Many seniors pass away while still owing money on the mortgage of their current home. If your loved one passes away with money still due on their home, you are not responsible for making those payments. However, you will need to repay the loan from the estate after selling the home. This is similar to if you would sell your home now; you would pay off your current mortgage first with the money you earn from the sale.

For family members who inherit the home via a will, they are responsible for making monthly payments per the mortgage to keep the loan current. The bank will typically not require the home loan to be paid in full right away. Instead, you can continue to make monthly payments until you decide what is next for the home.

What About Home Liens?

If your loved one owes past medical bills or back taxes, liens can be placed on your loved one’s home. Tax agencies, both federal and state, are often given top priority for debt repayment and can put a lien on your loved one’s home in order to ensure the debt is paid when the house is sold. Other agencies, like hospitals or various creditors, are also allowed to put a lien on a home in order to ensure debts are paid as the estate is settled.

What To Do When A Parent Passes Away

If your parent passes away, it is important that you designate someone to help you in the immediate aftermath of reporting the death. Call the number on the back of any credit cards to inform the company of your loved one’s death. When you are ready, you can begin to call companies and organizations as you receive bills. Let the agency know your loved one has passed away. They will then close any account, which will help to eliminate the chance of identity theft and fraud, as well as set up any final payments that will be due out of your loved one’s estate.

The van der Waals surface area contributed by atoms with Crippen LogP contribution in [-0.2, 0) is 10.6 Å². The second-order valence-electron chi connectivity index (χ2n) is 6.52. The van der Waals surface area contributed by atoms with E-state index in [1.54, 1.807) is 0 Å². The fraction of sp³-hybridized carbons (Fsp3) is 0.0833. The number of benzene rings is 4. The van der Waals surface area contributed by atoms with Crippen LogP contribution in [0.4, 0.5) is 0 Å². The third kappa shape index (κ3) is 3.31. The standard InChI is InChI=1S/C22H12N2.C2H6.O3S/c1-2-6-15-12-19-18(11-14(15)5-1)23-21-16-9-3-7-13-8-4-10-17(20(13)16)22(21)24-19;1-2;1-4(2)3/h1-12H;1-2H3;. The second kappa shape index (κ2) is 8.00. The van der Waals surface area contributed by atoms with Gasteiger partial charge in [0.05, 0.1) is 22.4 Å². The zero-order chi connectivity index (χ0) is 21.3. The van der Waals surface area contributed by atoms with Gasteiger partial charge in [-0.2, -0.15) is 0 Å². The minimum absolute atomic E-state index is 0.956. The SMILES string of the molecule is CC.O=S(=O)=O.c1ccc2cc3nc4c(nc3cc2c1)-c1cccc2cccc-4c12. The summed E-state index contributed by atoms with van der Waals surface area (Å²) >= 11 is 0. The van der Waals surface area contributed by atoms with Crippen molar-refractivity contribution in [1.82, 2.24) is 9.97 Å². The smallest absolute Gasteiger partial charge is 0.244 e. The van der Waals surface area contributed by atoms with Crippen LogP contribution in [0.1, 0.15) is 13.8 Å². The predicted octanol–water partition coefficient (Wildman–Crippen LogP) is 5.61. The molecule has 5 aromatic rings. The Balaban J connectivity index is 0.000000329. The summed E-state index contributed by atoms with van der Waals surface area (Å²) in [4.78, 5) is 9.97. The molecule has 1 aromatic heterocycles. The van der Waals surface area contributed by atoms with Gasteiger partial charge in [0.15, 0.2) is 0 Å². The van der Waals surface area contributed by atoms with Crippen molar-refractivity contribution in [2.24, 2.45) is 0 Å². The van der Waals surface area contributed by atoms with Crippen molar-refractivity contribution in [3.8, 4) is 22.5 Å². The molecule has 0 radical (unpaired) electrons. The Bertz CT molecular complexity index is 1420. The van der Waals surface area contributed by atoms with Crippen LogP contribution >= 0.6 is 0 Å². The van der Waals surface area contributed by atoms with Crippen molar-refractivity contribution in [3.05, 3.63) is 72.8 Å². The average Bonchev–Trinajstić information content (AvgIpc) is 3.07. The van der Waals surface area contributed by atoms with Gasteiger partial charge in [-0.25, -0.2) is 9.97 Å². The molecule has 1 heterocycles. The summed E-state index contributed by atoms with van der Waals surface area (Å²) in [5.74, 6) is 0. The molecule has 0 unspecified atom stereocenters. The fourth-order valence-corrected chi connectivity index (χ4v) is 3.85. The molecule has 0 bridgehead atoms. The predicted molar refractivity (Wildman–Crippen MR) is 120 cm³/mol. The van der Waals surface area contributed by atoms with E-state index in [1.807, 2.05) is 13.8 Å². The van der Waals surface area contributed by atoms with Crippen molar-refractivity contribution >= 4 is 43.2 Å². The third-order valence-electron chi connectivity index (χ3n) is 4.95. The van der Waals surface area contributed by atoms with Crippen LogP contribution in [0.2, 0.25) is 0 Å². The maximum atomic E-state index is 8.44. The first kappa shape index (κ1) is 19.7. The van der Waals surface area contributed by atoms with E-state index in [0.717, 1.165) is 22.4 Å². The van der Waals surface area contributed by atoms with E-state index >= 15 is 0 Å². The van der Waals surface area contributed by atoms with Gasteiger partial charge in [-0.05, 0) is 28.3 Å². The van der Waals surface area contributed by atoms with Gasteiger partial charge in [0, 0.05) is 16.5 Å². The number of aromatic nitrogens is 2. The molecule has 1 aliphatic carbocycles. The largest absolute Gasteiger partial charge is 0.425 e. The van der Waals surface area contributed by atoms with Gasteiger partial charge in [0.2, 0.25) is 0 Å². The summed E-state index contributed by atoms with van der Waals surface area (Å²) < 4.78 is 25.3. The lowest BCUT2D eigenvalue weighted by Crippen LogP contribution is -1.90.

When possible, it is wise to consult with an elder law or estate attorney to ensure your loved one’s estate is handled quickly and efficiently. Unfortunately, many family members try to navigate the estate process on their own and inadvertently miss deadlines that can cause increased debt on their loved one’s estate. Working hand in hand with an experienced attorney is well worth the investment in the short and long term.

Quick Takeaways About Deceased Parents’ Debt

When your parent dies, in most cases, you are typically not responsible for the debt they leave behind. However, the executor of your loved one’s estate will need to take care to pay off debt from the estate promptly and efficiently in order to decrease late fees or other payments.

  • Work with an elder law or estate attorney to ensure the process is handled appropriately and efficiently.
  • Double-check to see if you live in a filial responsibility state; if so, you are liable to repay your loved one’s medical debt.
  • Agencies can put a lien on your loved one’s home in order to ensure debts and taxes are paid off.
  • You must make monthly mortgage payments after your loved one passes away to keep the loan current.
  • Designate someone to help you cancel credit cards or inform agencies of your loved one’s death, especially during the first few weeks or months while you work with funeral arrangements and with processing your grief.